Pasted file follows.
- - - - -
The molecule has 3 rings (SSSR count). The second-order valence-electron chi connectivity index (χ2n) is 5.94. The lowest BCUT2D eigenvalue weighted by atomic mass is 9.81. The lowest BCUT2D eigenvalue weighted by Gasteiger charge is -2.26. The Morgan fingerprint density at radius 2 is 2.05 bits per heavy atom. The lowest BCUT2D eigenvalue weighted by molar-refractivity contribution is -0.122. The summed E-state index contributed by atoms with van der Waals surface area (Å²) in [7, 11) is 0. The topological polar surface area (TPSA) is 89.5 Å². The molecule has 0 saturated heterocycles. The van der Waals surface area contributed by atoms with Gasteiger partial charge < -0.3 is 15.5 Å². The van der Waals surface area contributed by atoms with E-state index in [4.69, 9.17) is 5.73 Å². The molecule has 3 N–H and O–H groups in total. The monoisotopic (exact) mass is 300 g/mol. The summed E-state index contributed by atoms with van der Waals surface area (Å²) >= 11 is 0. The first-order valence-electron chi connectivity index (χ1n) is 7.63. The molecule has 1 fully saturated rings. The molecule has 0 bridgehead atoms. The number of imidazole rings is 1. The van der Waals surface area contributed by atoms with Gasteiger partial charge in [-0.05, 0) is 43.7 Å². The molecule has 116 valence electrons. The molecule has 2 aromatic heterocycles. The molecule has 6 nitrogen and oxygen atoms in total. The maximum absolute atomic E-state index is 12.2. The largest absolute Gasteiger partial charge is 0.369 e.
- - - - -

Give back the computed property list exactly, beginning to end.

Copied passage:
The molecule has 3 rings (SSSR count). The second-order valence-electron chi connectivity index (χ2n) is 5.94. The lowest BCUT2D eigenvalue weighted by atomic mass is 9.81. The lowest BCUT2D eigenvalue weighted by Gasteiger charge is -2.26. The Morgan fingerprint density at radius 2 is 2.05 bits per heavy atom. The lowest BCUT2D eigenvalue weighted by molar-refractivity contribution is -0.122. The summed E-state index contributed by atoms with van der Waals surface area (Å²) in [7, 11) is 0. The topological polar surface area (TPSA) is 89.5 Å². The molecule has 0 saturated heterocycles. The van der Waals surface area contributed by atoms with Gasteiger partial charge < -0.3 is 15.5 Å². The van der Waals surface area contributed by atoms with E-state index in [4.69, 9.17) is 5.73 Å². The molecule has 3 N–H and O–H groups in total. The monoisotopic (exact) mass is 300 g/mol. The summed E-state index contributed by atoms with van der Waals surface area (Å²) >= 11 is 0. The first-order valence-electron chi connectivity index (χ1n) is 7.63. The molecule has 1 fully saturated rings. The molecule has 0 bridgehead atoms. The number of imidazole rings is 1. The van der Waals surface area contributed by atoms with Gasteiger partial charge in [-0.05, 0) is 43.7 Å². The molecule has 116 valence electrons. The molecule has 2 aromatic heterocycles. The molecule has 6 nitrogen and oxygen atoms in total. The maximum absolute atomic E-state index is 12.2. The largest absolute Gasteiger partial charge is 0.369 e.